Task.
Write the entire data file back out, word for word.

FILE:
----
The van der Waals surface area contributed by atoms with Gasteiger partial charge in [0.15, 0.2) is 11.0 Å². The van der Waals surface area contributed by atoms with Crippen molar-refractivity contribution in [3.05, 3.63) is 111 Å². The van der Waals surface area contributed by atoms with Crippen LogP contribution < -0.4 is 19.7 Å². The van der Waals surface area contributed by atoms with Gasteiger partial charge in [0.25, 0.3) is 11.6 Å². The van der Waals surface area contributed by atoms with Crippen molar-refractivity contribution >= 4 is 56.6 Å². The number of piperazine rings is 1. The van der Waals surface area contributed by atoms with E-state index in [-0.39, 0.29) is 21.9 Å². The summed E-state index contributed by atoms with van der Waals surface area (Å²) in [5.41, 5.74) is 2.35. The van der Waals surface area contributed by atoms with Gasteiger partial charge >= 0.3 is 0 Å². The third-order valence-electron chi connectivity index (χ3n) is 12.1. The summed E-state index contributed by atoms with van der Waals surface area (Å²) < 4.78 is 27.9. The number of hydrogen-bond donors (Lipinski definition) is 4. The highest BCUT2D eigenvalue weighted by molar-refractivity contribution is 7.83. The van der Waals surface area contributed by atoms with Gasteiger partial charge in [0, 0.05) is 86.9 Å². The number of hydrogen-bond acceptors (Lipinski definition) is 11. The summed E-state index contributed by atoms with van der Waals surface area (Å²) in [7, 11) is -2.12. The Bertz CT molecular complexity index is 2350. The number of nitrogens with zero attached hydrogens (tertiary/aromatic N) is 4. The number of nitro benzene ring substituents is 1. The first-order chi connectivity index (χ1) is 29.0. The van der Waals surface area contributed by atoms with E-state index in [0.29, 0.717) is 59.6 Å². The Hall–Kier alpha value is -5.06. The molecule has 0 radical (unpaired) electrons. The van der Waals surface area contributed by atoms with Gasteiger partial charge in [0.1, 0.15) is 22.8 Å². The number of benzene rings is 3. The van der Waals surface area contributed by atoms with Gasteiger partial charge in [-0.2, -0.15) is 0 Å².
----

The van der Waals surface area contributed by atoms with Gasteiger partial charge in [0.15, 0.2) is 11.0 Å². The van der Waals surface area contributed by atoms with Crippen molar-refractivity contribution in [3.05, 3.63) is 111 Å². The van der Waals surface area contributed by atoms with Crippen LogP contribution < -0.4 is 19.7 Å². The van der Waals surface area contributed by atoms with Gasteiger partial charge in [0.25, 0.3) is 11.6 Å². The van der Waals surface area contributed by atoms with Crippen molar-refractivity contribution >= 4 is 56.6 Å². The number of piperazine rings is 1. The van der Waals surface area contributed by atoms with E-state index in [-0.39, 0.29) is 21.9 Å². The summed E-state index contributed by atoms with van der Waals surface area (Å²) in [5.41, 5.74) is 2.35. The van der Waals surface area contributed by atoms with Gasteiger partial charge >= 0.3 is 0 Å². The third-order valence-electron chi connectivity index (χ3n) is 12.1. The summed E-state index contributed by atoms with van der Waals surface area (Å²) < 4.78 is 27.9. The number of hydrogen-bond donors (Lipinski definition) is 4. The highest BCUT2D eigenvalue weighted by molar-refractivity contribution is 7.83. The van der Waals surface area contributed by atoms with Gasteiger partial charge in [0, 0.05) is 86.9 Å². The number of hydrogen-bond acceptors (Lipinski definition) is 11. The summed E-state index contributed by atoms with van der Waals surface area (Å²) in [7, 11) is -2.12. The Bertz CT molecular complexity index is 2350. The number of nitrogens with zero attached hydrogens (tertiary/aromatic N) is 4. The number of nitro benzene ring substituents is 1. The first-order chi connectivity index (χ1) is 29.0. The van der Waals surface area contributed by atoms with E-state index in [0.29, 0.717) is 59.6 Å². The Hall–Kier alpha value is -5.06. The molecule has 0 radical (unpaired) electrons. The van der Waals surface area contributed by atoms with Gasteiger partial charge in [0.1, 0.15) is 22.8 Å². The number of benzene rings is 3. The van der Waals surface area contributed by atoms with Gasteiger partial charge in [-0.2, -0.15) is 0 Å².